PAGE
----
8 January 2020

Spain swaps the frying pan for the fire

By

When Pedro Sánchez called for elections in February last year, nobody could imagine that Spain would be without government for the next 326 days. Finally, after two elections and three unsuccessful attempts, Sánchez has managed to secure a majority of votes in Congress and has been re-elected President.

Sánchez’s re-election, however, came at a high price. Despite having stated publicly that he “wouldn’t sleep at night” if he allowed left-wing populists to enter his government, he was finally forced to give in and Pablo Iglesias, leader of Podemos and former advisor to Hugo Chávez, will become vice-president of the first coalition government in Spain since democracy was re-established in 1977.

Furthermore, the refusal of conservatives and liberal democrats to endorse the new coalition government pushed Sánchez to negotiate the support of Catalan secessionists in order to secure more yes than no votes during the investiture vote. This negotiation resulted in an agreement whereby Sánchez’s government acknowledges the political nature of the conflict in Catalonia and agrees to negotiate a solution to the conflict directly with the Catalan government, two of the conditions imposed by secessionists to make Sánchez President.

While it is still too early to judge the actions of the new Cabinet (we don’t even know its composition yet), there are already reasons to be worried. The agreement between socialists and populists includes an economic agenda which, if carried out, would have a disastrous impact on the Spanish economy.

First, the new coalition government intends to repeal the labor-market reform passed by Rajoy’s conservative government in 2012. This reform, which was aimed at introducing flexibility in Spain’s dysfunctional labor market, has crucially contributed to reducing the unemployment rate from 26% in late 2012 to 14% today. In fact, a 2016 report by BBVA Research shows that the labor-market reform prevented the destruction of almost one million jobs between 2012 and 2015. Repealing it in the current context of economic slowdown would send the country back to the road of high unemployment, the Achilles heel of the Spanish economy.

Second, Sánchez’s government plans to increase taxes on large corporations so that they pay at least a 15% effective rate on their profits (18% for financial and oil companies). This measure aims to tackle the erroneous idea that large companies pay an effective tax rate on their profits of around 7%, when, in reality, the tax bill of large businesses is substantially higher. For instance, Inditex, the parent company of Zara and the largest fashion group in the world, paid in 2018 an effective tax rate of 22%.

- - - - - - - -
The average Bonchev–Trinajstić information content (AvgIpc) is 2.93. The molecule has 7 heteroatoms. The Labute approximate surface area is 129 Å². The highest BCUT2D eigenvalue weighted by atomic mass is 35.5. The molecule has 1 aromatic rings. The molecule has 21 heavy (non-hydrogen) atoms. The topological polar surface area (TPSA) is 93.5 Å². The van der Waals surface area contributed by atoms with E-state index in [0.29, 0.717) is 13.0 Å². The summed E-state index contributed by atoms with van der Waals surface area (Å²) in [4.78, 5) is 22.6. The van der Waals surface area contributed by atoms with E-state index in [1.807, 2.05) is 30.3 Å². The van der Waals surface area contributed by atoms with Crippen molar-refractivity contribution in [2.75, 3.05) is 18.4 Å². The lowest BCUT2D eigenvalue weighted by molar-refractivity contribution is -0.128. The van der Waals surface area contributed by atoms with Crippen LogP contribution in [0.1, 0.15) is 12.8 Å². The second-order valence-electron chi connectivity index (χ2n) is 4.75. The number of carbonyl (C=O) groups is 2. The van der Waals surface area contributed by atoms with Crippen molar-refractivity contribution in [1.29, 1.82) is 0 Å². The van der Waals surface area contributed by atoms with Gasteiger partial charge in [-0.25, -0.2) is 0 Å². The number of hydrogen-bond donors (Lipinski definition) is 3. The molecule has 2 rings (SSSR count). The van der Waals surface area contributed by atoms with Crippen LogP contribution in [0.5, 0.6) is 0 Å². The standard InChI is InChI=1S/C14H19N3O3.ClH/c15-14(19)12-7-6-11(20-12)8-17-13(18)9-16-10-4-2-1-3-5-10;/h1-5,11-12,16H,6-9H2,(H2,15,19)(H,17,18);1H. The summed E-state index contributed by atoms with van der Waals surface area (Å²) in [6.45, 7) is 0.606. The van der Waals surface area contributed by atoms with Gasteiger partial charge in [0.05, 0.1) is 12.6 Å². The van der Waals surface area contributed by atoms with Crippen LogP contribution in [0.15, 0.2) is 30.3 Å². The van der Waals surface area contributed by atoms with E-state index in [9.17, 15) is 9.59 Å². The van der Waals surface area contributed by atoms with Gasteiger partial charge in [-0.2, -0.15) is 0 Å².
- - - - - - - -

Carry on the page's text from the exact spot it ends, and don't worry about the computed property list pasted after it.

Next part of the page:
Despite the new tax rate being lower than what large corporations actually pay, this tax increase won’t be harmless for Spain’s private sector. The new government is expected to apply this 15% rate to the consolidated profits of multinationals regardless of whether their profits were obtained in Spain or in third countries. Put differently, were this measure to get through Congress, large corporations would incur double taxation, i.e., paying twice on the same source of income. This would increase the tax bill of large corporations, reducing the amount of funds they dedicate to productive investments, with the subsequent impact on economic growth.

The agreement between Sánchez and Podemos also includes the imposition of rent controls in large cities. Despite the good intentions of rent-control proponents, the available empirical evidence suggests the rent controls end up leading to a shortage of apartments for rent. Given that the problem of housing in Spain is related to an insufficient supply of apartments in urban areas, rent controls would only aggravate the situation, reducing the number of dwellings available and pushing up prices in non-rent-controlled areas.

An increase in public spending is also among the plans of the soon-to-be new government of Spain. However, the numbers don’t add up. Juan Ramón Rallo, professor of Economics at IE Business School, estimates that the increase in public spending planned by Sánchez’s government for this year amounts, in net terms, to 3 percentage points of GDP or € 35,000 million, which would send the budget deficit through the roof.

The good news is that the new coalition government lacks the parliamentary strength to carry out all these measures, which means that it won’t be able to apply its full economic agenda. In addition, the European Commission will be vigilant for Spain not to deviate from the deficit target, leaving Sánchez and his government little room to expand public spending.

Be that as it may, only time will tell whether Sánchez surrenders to the siren calls of populists within his government or, on the contrary, he manages to push through a more moderate agenda that doesn’t compromise economic growth in the next four years.

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Luis Pablo de la Horra is a Ph.D. Candidate in Economics at the University of Valladolid (Spain). His writing can be found in The American Conservative, E!Sharp and the Intellectual Takeout, among others.